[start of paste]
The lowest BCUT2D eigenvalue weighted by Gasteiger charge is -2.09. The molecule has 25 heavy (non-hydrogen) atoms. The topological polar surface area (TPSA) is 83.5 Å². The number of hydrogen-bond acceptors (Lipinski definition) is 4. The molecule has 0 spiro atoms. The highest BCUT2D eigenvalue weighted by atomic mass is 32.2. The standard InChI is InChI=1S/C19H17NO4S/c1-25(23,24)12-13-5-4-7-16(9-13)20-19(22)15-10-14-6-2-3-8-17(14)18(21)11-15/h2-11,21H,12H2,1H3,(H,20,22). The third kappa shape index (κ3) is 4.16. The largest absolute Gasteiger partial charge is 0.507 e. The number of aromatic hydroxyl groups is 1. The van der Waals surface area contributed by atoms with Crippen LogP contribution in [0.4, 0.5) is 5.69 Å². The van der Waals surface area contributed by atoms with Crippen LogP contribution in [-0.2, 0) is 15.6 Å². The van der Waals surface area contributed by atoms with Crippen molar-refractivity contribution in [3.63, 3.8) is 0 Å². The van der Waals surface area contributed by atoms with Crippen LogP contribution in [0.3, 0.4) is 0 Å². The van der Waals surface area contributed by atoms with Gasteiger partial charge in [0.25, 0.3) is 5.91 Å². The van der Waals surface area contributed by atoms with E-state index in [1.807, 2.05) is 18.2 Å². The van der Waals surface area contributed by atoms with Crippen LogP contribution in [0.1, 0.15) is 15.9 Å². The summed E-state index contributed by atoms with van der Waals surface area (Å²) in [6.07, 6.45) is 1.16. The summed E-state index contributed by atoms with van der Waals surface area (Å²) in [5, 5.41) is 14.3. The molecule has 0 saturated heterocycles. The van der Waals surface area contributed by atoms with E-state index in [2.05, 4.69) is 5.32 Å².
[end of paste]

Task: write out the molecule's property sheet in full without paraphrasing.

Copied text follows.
The lowest BCUT2D eigenvalue weighted by Gasteiger charge is -2.09. The molecule has 25 heavy (non-hydrogen) atoms. The topological polar surface area (TPSA) is 83.5 Å². The number of hydrogen-bond acceptors (Lipinski definition) is 4. The molecule has 0 spiro atoms. The highest BCUT2D eigenvalue weighted by atomic mass is 32.2. The standard InChI is InChI=1S/C19H17NO4S/c1-25(23,24)12-13-5-4-7-16(9-13)20-19(22)15-10-14-6-2-3-8-17(14)18(21)11-15/h2-11,21H,12H2,1H3,(H,20,22). The third kappa shape index (κ3) is 4.16. The largest absolute Gasteiger partial charge is 0.507 e. The number of aromatic hydroxyl groups is 1. The van der Waals surface area contributed by atoms with Crippen LogP contribution in [0.4, 0.5) is 5.69 Å². The van der Waals surface area contributed by atoms with Crippen LogP contribution in [-0.2, 0) is 15.6 Å². The van der Waals surface area contributed by atoms with Crippen molar-refractivity contribution in [3.63, 3.8) is 0 Å². The van der Waals surface area contributed by atoms with Crippen LogP contribution in [0.3, 0.4) is 0 Å². The van der Waals surface area contributed by atoms with Gasteiger partial charge in [0.25, 0.3) is 5.91 Å². The van der Waals surface area contributed by atoms with E-state index in [1.807, 2.05) is 18.2 Å². The van der Waals surface area contributed by atoms with Crippen LogP contribution in [0.1, 0.15) is 15.9 Å². The summed E-state index contributed by atoms with van der Waals surface area (Å²) in [6.07, 6.45) is 1.16. The summed E-state index contributed by atoms with van der Waals surface area (Å²) in [5, 5.41) is 14.3. The molecule has 0 saturated heterocycles. The van der Waals surface area contributed by atoms with E-state index in [2.05, 4.69) is 5.32 Å².